Closing in on CCD: a cocktail of cocktails is killing the bees

Although that would of course be much more convenient when trying to solve the problem, research shows Colony Collapse Disorder, or CCD, that sudden die-off of bee populations in Europe, North America and Asia, cannot be attributed to one single cause.

Instead there are many factors at play, possibly ranging from climate change (and the spread of exotic plant species and general biodiversity decline it causes) to our use of cell phones (as paradoxically bees seem not to like the buzz).

Bee CCD caused by killing combisBut rather than one big heavy pile of environmental stressors adding their weight to eventually crush the beehives, a new picture is emerging, of several alliances of silent assassins.

On Thursday an interdisciplinary team of French parasitology and toxicology experts has uncovered the names of another such couple: Nosema ceranae & Firponil.

Lowering the bees’ defenses

In their publication in open-source science journal PLoS ONE they conclude the one, a pesticide, in very low doses [over ‘100 times less than LD50’ – the toxic  dose that would singlehandedly wipe out half the bee population] sufficiently lowers the bees’ immune defenses to let the other, a microscopic pathogen, successfully invade their colonies – where it wreaks havoc and may lead to sudden collective bee mortality.

The researchers, of the Université Blaise Pascal in Clermont-Ferrand and the Laboratoire de Toxicologie Environnementale in Avignon, find this could well be a pattern instead of a unique mortal combination. A chemically very different insecticide, thiacloprid, would – again, in sub-lethal doses – be equally successful in inviting the bee pathogen.

A short history of Bonnies & Clydes

It is not the first time researchers discover a deadly cocktail in the open environment of honeybee populations. In fact we have come to a list of such symbiotic killers.

Only a week ago a publication in PNAS, the journal of the US Academy of Sciences, pointed to the combination of a pest and a pesticide, in this case the mite varroa destructor – and two mite-killing acaricides, namely tau-fluvalinate and coumaphos.

(They also conclude beekeepers faced with varroa destructor do good to keep spraying the chemicals, as the pesticides should only hurt the bees, while hopefully wiping out the mites. Here too however they do warn adding several non-lethal doses of poison can have a ‘surprising’ cumulative effect on bees’ health – so don’t try that in the backyard.)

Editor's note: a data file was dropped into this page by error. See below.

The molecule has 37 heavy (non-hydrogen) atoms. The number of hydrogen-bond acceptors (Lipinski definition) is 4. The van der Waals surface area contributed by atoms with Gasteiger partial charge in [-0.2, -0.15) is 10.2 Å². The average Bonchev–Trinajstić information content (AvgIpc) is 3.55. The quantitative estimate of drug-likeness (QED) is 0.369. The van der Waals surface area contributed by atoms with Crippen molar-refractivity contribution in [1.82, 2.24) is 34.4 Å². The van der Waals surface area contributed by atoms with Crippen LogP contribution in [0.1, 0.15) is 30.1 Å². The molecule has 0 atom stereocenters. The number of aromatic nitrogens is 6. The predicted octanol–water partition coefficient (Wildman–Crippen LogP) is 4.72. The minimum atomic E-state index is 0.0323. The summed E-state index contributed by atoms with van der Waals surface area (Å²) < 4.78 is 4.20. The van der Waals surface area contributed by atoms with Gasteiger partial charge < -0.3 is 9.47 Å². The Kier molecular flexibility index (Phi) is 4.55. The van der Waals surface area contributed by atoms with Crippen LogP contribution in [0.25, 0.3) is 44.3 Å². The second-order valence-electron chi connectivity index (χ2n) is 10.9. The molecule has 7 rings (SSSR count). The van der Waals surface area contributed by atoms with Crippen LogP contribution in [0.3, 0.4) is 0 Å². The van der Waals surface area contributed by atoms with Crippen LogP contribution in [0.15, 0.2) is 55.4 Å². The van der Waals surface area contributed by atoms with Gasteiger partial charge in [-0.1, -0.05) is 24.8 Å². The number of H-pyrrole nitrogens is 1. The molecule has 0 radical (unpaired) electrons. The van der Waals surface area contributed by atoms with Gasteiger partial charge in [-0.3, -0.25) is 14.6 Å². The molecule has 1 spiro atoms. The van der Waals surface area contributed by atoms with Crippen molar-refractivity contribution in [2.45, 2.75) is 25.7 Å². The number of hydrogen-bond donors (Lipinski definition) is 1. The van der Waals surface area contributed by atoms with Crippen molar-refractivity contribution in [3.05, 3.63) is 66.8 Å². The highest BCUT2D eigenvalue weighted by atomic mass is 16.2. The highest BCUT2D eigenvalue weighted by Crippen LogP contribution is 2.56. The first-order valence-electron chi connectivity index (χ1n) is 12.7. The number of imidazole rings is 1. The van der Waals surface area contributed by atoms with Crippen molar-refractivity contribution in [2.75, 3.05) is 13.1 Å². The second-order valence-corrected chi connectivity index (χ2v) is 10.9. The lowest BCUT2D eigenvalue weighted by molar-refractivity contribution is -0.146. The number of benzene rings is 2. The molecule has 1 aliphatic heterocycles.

Earlier this year a Dutch bee researcher of Wageningen University stated the widely used pesticide imidacloprid is not in itself [as some had previously suggested] the main cause of CCD – but that it may promote distribution of that same varroa mite, currently perhaps the most devastating of bee-killers.

Non-poisonous cocktails

Defining a killer combination does not always require a pesticide or another chemical pollutant. In January there was a PNAS study that named one more deadly couple, though this time hardly one that operates silently.

It involves a different family member of the Nosema pathogens (N. bombi) which in recent years could suddenly conquer the world thanks to perhaps the most unstoppable force of modern times: globalisation.

Nosema bombi is native to European bee populations, where it does not seem to do much damage. Beekeepers have however ‘imported’ the single-celled creature to North America – and this time it is not the honeybees, but the various wild American bumblebee populations that seem to suffer the deadly consequences.

And in 2010 another French study, published in Biology Letters, showed how forced dietary changes caused by a decrease in flower biodiversity makes honeybees vulnerable to viruses they might otherwise be able to withstand.

One too many cocktails

Also in 2010 another PLoS ONE publication quite confidently suggested CCD was caused by a combination of one virus (Iridoviridae) and two fungi. The virus is common in bee populations, but would only turn lethal with help of either one of the fungi.

This study however was later discredited when an investigative CNN journalist discovered the lead author had some comfortable ties with Bayer, the German pharmaceuticals giant, that is of course very willing to solve the world’s pollination problems by mass-producing something to kill a virus or a fungus, or preferably both – no matter if these chemicals would in turn -collaterally- provide us with yet one more CCD cocktail.

© Rolf Schuttenhelm |

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